18. The ground of the confidence just expressed. The prophet and his children are by their names Isaiah (salvation of Jehovah), Shear-jashub (a remnant shall return, Isaiah 7:3), and Maher-shalal-hash-baz (Isaiah 8:3), pledges of a brighter future in fulfilment of the prophet's words. Wonders] i.e. omens: cp. Ezekiel 12:6, Ezekiel 12:11; Ezekiel 24:24, Ezekiel 24:27; Zechariah 3:8. This v. is quoted in NT., Hebrews 2:13, without regard to its original context, but the writer simply uses it there that he may express in scriptural terms the truth of the community of nature between Christ and His people.

19. Seek unto] i.e. with a view of consulting as an oracle, despairing of other help. Familiar spirits] The forms of necromancy referred to are forbidden in Deuteronomy 18:11, and the nature of the practices reprobated is well illustrated by the famous example of the witch of Endor (1 Samuel 28:7.) Peep] i.e. 'chirp' (RV) as a bird (Isaiah 10:14); referring to the thin and feeble voice of ghosts from Sheol (Isaiah 29:4). For the living to the dead] RV 'on behalf of the living should they seek unto the dead?'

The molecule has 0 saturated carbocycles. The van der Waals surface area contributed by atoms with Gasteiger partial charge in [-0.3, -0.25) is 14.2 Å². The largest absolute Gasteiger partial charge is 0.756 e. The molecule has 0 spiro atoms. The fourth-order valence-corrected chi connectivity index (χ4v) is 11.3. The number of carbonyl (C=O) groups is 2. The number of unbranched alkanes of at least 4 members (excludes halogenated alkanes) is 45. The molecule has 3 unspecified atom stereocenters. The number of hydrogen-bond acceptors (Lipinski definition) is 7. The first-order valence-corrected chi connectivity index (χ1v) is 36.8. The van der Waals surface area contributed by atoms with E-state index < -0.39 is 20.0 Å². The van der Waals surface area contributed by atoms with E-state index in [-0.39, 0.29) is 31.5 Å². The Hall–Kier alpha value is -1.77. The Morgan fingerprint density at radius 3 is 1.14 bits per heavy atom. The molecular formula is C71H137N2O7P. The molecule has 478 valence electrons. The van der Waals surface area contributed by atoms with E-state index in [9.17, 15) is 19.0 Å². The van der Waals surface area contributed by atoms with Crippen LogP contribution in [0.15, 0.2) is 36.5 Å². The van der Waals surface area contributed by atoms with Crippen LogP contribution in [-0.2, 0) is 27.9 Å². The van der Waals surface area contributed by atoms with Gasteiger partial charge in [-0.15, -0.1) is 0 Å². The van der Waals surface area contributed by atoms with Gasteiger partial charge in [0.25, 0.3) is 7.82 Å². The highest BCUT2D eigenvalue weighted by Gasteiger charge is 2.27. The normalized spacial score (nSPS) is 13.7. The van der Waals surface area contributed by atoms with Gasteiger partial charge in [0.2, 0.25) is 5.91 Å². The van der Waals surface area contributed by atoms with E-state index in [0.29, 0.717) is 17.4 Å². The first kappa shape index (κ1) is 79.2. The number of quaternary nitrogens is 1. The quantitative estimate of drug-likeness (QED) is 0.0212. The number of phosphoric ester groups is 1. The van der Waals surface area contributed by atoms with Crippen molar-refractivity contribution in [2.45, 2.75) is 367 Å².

20. The law.. the testimony] i.e. Isaiah's own teaching, which, by his direction, had been written down and carefully preserved (Isaiah 8:16).

If they speak not, etc.] The meaning seems to be, 'If they speak not according to this word' (viz. 'to the law and to the testimony') 'surely there is no morning for them' (RV): i.e. the only hope of a brighter dawn lies in being guided by Isaiah's teaching. But another rendering is possible, 'Surely according to this word shall they speak for whom there is no morning' (RM), i.e. they will recognise too late the value of the principles inculcated by Isaiah.

21. Curse their king, etc.] RV 'curse by their king and by their God.' The expression is the same as in 1 Samuel 17:43.

22. Dimness, etc.] RV 'gloom of anguish; and into thick darkness they shall be driven away.' Note the close connexion with Isaiah 9, where a brighter future is predicted.

 


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Bibliography Information
Dummelow, John. "Commentary on Isaiah 8:4". "John Dummelow's Commentary on the Bible". https://www.studylight.org/commentaries/dcb/isaiah-8.html. 1909.

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Saturday, May 25th, 2019